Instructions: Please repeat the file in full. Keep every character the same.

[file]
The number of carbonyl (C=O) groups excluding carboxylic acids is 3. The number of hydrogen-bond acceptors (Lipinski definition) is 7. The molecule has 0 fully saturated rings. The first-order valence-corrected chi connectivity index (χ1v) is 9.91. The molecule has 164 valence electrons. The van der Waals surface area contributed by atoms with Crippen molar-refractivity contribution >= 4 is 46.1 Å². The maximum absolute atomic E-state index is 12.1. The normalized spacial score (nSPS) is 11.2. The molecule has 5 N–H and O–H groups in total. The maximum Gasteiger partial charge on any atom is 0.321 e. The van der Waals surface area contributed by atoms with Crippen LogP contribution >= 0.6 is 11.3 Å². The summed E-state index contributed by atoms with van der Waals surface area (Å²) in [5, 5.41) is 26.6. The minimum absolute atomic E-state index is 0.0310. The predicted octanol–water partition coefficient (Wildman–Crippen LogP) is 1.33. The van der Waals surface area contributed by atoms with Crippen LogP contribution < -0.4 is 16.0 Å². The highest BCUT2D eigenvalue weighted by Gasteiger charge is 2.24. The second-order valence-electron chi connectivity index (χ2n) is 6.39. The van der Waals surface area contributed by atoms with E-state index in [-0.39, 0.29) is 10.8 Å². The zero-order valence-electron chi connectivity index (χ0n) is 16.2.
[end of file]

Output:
The number of carbonyl (C=O) groups excluding carboxylic acids is 3. The number of hydrogen-bond acceptors (Lipinski definition) is 7. The molecule has 0 fully saturated rings. The first-order valence-corrected chi connectivity index (χ1v) is 9.91. The molecule has 164 valence electrons. The van der Waals surface area contributed by atoms with Crippen molar-refractivity contribution >= 4 is 46.1 Å². The maximum absolute atomic E-state index is 12.1. The normalized spacial score (nSPS) is 11.2. The molecule has 5 N–H and O–H groups in total. The maximum Gasteiger partial charge on any atom is 0.321 e. The van der Waals surface area contributed by atoms with Crippen LogP contribution >= 0.6 is 11.3 Å². The summed E-state index contributed by atoms with van der Waals surface area (Å²) in [5, 5.41) is 26.6. The minimum absolute atomic E-state index is 0.0310. The predicted octanol–water partition coefficient (Wildman–Crippen LogP) is 1.33. The van der Waals surface area contributed by atoms with Crippen LogP contribution < -0.4 is 16.0 Å². The highest BCUT2D eigenvalue weighted by Gasteiger charge is 2.24. The second-order valence-electron chi connectivity index (χ2n) is 6.39. The van der Waals surface area contributed by atoms with E-state index in [-0.39, 0.29) is 10.8 Å². The zero-order valence-electron chi connectivity index (χ0n) is 16.2.